When Gervonta Davis makes the walk from the locker room to the ring for his first world title fight, he’ll be surrounded by several supporters. Many will be visible. A few will not.
Long before he embarked on a road that would lead him to the precipice of boxing immortality, Davis was a lost soul roaming the streets of a crime-filled section of Baltimore, seemingly destined to become another tragic statistic.
Jail or death—those appeared to be the only life options for young men living in and around Davis’ rough neighborhood.
Fortunately, with the help of one of his friends, Davis found a safe haven within the confines of a boxing gym at age 7, and he quickly threw himself into the sport fists first. Years later, it’s not hyperbole to say boxing literally saved Gervonta Davis’ life.
Unfortunately, it didn’t save him from tremendous heartache, as several of his friends and family members did indeed become tragic statistics.
That’s why whenever Davis (16-0, 15 KOs) steps in the ring, he dedicates his fights to the memories of lost loved ones—loved ones like Quaadir Gurley, the friend who introduced Davis to boxing and the late son of Davis’ longtime coach, Calvin Ford.
Gurley is among those who will be with Davis in spirit when the 22-year-old southpaw laces up the gloves on January 14 for the biggest fight of his career: a battle with 130-pound world champion Jose Pedraza (22-0, 12 KOs) at Barclays Center in Brooklyn, New York (Showtime, 9:30 p.m. ET/6:30 p.m. PT).
“Angelo Ward, Ronald Gibbs and Coach Calvin’s son—they’re guys who died and were such a major influence on my life,” says Davis, a lifelong Baltimore resident. “Actually, many young men I used to look up to are either dead or in jail.
“Whenever I fight, I feel like their legacy is going into the ring with me. It’s a big responsibility, but I’ll take that.”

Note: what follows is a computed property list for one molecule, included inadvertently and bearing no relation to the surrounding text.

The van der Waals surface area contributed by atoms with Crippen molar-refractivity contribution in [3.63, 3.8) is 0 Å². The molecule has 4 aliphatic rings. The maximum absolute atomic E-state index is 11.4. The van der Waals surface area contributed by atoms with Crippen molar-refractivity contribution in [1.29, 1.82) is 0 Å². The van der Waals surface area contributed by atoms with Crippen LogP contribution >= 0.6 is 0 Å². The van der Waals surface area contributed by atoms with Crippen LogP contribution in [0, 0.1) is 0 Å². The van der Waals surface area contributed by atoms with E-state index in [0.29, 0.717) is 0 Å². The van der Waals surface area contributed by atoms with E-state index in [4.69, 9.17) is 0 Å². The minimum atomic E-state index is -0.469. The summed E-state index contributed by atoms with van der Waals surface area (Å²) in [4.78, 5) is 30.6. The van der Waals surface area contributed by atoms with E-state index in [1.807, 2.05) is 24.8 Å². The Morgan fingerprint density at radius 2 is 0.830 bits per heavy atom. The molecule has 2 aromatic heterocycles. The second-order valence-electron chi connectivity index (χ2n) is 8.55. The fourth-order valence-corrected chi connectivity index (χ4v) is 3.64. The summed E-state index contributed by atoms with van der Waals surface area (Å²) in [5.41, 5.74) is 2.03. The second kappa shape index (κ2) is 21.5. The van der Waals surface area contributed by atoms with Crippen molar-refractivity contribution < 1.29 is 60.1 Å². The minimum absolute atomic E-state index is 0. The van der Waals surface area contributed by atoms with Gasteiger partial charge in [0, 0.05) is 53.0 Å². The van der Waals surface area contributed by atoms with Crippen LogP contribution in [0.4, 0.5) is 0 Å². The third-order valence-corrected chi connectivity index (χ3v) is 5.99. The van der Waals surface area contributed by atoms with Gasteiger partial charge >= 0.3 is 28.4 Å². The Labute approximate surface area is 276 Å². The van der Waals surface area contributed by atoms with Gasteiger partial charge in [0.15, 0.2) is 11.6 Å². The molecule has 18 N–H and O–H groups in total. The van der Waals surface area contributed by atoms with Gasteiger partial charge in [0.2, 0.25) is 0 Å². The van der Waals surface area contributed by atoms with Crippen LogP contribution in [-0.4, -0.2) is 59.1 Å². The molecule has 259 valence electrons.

“ Before Coach Ford, I had no father figure, because my father was in and out of jail. … Boxing has saved my life. ” Gervonta Davis
Two years before Gurley was shot and killed in 2013, Davis grieved the loss of Gibbs, a rising amateur boxer who was just 17 when he was stabbed to death while defending his sister during an argument. The following year, Ward—who once showed promise in amateur bouts against current 140-pound champion Terence Crawford and 147-pound titleholder Danny Garcia—was shot to death.
That Davis escaped the wrath of fatal violence is somewhat of a miracle. That he’s thrived as a boxer is a testament to his skills and determination.
A compact, 5-foot-6 slugger appropriately nicknamed “Tank,” Davis enjoyed a tremendous amateur career during which he compiled a 206-15 record from 2006-12. Along the way, he won gold medals in eight of the nine tournaments he entered, including earning the 2012 national Golden Gloves championship at 123 pounds.
Davis’ dominance has continued since turning pro in February 2013, as he's wiped out 15 of 16 opponents inside the distance, with 13 of those knockouts coming in four rounds or fewer.
If he can get past Pedraza—who is easily his most accomplished opponent to date—Davis will add another significant accolade to his résumé: He’d become the second-youngest world champion from Baltimore and the first titleholder from his hometown since Hasim Rahman won the heavyweight championship with a stunning knockout of Lennox Lewis in April 2001.
But even as he contemplates the possibility of realizing his championship dreams, Davis pays respect to those whom he says helped get him to this point.
“Winning a title at such a young age would mean a lot for me and for Baltimore,” says Davis, who is riding a seven-fight knockout streak. “But I wouldn’t be in this position if not for [Quaadir] first teaching me how to fight, and then introducing me to Coach Calvin.
“Before [Ford], I had no father figure, because my father was in and out of jail. … Boxing has saved my life.”
Nobody has enjoyed watching Davis transform himself from troubled kid to humble, world-class fighter as much as Ford, who trains Davis out of Baltimore’s Upton Boxing Center.
“I’m always reminding Tank of things that have happened to people he’s been close to,” says the 52-year-old Ford, who inspired the character Dennis “Cutty” Wise on the HBO series The Wire.
“I strongly believe that Tank has a God-given gift and talents meant to be of greater service to the city of Baltimore, and that God’s watching over this young man and allowing him to do what he’s been able to do.”
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